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Federal Government Shutdown

Lawmakers finally reached a deal to end the partial government shutdown, averting a debt ceiling debacle and leaving Obamacare virtually unscathed.

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Lawmakers in Washington reached an eleventh-hour agreement Wednesday to end the partial government shutdown, passing a bill that reopened the federal agencies and raised the debt ceiling.


Barriers were removed Thursday at the World War II Memorial in Washington, D.C.

After the House adopted legislation that originated in the Senate, the bill was rushed to the White House for President Obama’s signature and reportedly arrived just nine minutes before the midnight debt ceiling deadline.

Speaking Thursday morning at the White House, Obama said the shutdown “inflicted unnecessary damage [to] our economy. Just the threat of default … increased our borrowing costs, which adds to our deficit.”

However, he added: “We’ll bounce back from this. We always do. America is the bedrock of the global economy for a reason … because we keep our word and we [meet] our obligations.”

On the Republican side, House Speaker John Boehner has avoided the cameras since the budget deal was announced. He did grant an interview to a radio station in his home state, WLW in Cincinnati.

“We fought the good fight. We just didn’t win,” he told Cincinnati’s WLW. “Every time I’ve gotten into a discussion with the President, the Democrats here in Washington, and talk about entitlement changes, trying to make these programs sustainable, all they want to do is raise taxes. Well, we can’t do that.

For the first time since the 16-day shutdown began, employees who had been furloughed began arriving for work at the Federal Building in Westwood.

Few of them, however, seemed willing to discuss the shutdown and their return to work: Of the 50 people that a reporter attempted to speak to as they entered the building, only one agreed to comment.

“While you’re working, you’re thinking about the other people that aren’t working,” a federal employee, who asked not to be identified by name, told KTLA. She added: “It’s kind of cruel. But I’m glad the government has at least got an extension for a time, so that we can get back to work.”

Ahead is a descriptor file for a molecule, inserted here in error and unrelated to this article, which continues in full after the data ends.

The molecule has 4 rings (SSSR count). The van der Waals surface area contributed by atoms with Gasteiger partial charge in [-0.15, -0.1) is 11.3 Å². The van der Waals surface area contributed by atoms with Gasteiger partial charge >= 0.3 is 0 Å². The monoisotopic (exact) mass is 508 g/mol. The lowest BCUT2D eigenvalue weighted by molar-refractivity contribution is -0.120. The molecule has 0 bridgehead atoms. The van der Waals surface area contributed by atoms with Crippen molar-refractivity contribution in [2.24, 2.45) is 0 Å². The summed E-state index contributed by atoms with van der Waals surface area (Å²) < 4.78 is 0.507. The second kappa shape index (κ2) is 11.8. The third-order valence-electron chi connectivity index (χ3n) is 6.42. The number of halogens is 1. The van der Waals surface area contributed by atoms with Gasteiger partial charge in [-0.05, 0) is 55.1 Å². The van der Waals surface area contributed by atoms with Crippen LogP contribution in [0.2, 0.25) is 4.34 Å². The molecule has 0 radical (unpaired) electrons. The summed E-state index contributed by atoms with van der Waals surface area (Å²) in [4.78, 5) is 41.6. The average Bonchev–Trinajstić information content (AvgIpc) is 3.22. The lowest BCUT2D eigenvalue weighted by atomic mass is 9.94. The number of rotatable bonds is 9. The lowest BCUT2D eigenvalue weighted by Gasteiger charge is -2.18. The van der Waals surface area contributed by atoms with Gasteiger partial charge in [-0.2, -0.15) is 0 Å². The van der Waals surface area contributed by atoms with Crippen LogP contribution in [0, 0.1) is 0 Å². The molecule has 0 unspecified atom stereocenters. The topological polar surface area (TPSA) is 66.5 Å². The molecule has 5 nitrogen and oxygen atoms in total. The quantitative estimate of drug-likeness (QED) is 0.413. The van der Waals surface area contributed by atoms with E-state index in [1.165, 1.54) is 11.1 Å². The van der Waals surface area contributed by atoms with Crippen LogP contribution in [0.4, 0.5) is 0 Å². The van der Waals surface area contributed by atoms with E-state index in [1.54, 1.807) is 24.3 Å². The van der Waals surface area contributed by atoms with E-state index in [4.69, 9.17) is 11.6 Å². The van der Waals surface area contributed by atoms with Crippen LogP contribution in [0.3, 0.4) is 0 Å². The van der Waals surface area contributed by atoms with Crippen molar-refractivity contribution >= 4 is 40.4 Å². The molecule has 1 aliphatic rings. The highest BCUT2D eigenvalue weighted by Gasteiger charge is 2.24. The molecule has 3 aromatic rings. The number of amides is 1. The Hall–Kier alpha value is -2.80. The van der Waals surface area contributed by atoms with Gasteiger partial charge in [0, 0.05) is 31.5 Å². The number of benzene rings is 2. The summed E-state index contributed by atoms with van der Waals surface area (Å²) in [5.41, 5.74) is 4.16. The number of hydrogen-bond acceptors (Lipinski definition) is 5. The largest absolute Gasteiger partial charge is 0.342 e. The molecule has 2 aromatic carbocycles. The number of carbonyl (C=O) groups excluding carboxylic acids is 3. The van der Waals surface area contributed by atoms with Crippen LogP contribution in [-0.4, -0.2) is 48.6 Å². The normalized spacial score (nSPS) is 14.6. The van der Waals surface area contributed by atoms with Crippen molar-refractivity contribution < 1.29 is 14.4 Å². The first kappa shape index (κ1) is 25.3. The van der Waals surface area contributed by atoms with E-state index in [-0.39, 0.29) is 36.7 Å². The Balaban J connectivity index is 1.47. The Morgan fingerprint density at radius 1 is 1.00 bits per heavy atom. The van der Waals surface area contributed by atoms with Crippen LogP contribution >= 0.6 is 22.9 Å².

After all the bickering and grandstanding, the billions lost and trust squandered, it was much ado about nothing.

President Obama Responds to Senate’s Passage of Shutdown-Ending Bill

President Barack Obama

The partial government shutdown’s finally over. The debt ceiling debacle has been averted. Obamacare remains virtually unscathed.

The hardline House Republicans, whose opposition to the President’s signature healthcare law set this all in motion, got pretty much zip — except maybe their reputations marred.

“To say we as Republicans left a lot on the table would be one of the biggest understatements in American political history,” Republican Sen. Lindsey Graham of South Carolina tweeted.

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(CNN) The White House is rejecting the latest proposal from House Republicans over the fiscal impasse.

white-house“The President has said repeatedly that Members of Congress don’t get to demand ransom for fulfilling their basic responsibilities to pass a budget and pay the nation’s bills,” a White House spokeswoman said. Separately, President Barack Obama will meet with House Democrats at the White House on Tuesday afternoon.

A possible “bright day” in the U .S. Senate could mean a long day in the House. Senate leaders from both parties say a deal is near to end the partial government shutdown and avoid a potential default as soon as this week.

However, House Republicans decided Tuesday to offer their own proposal that would tack on provisions changing President BarackObama’s signature health care reforms in what appeared to be a last-gasp effort to influence the agreement to reopen the government and raise the federal borrowing limit.

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WASHINGTON [Breaking news update, 9:51 a.m. ET]

House Republicans will offer their own plan on Tuesday to temporarily reopen the government and raise the federal debt ceiling while also making changes to Obamacare, GOP sources told CNN’s Dana Bash and Deirdre Walsh.

[Previous version, posted at 8:51 a.m. ET]

Beat the clock: Reid cites ‘tremendous progress’ in debt ceiling talks

filephoto U.S. Capitol Shutdown

File photo of U.S. Capitol

Will Tuesday be Senate Majority Leader Harry Reid’s “bright day”?

He said Monday night that talks with his Republican counterpart, Minority Leader Mitch McConnell, had made “tremendous progress” toward an agreement to end the partial government shutdown and raise the nation’s self-imposed borrowing limit, raising hopes among investors, world leaders and regular Americans that the shutdown stalemate was nearing an end.

“Perhaps tomorrow will be a bright day,” he said.

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[Breaking news update 1:15 p.m. ET]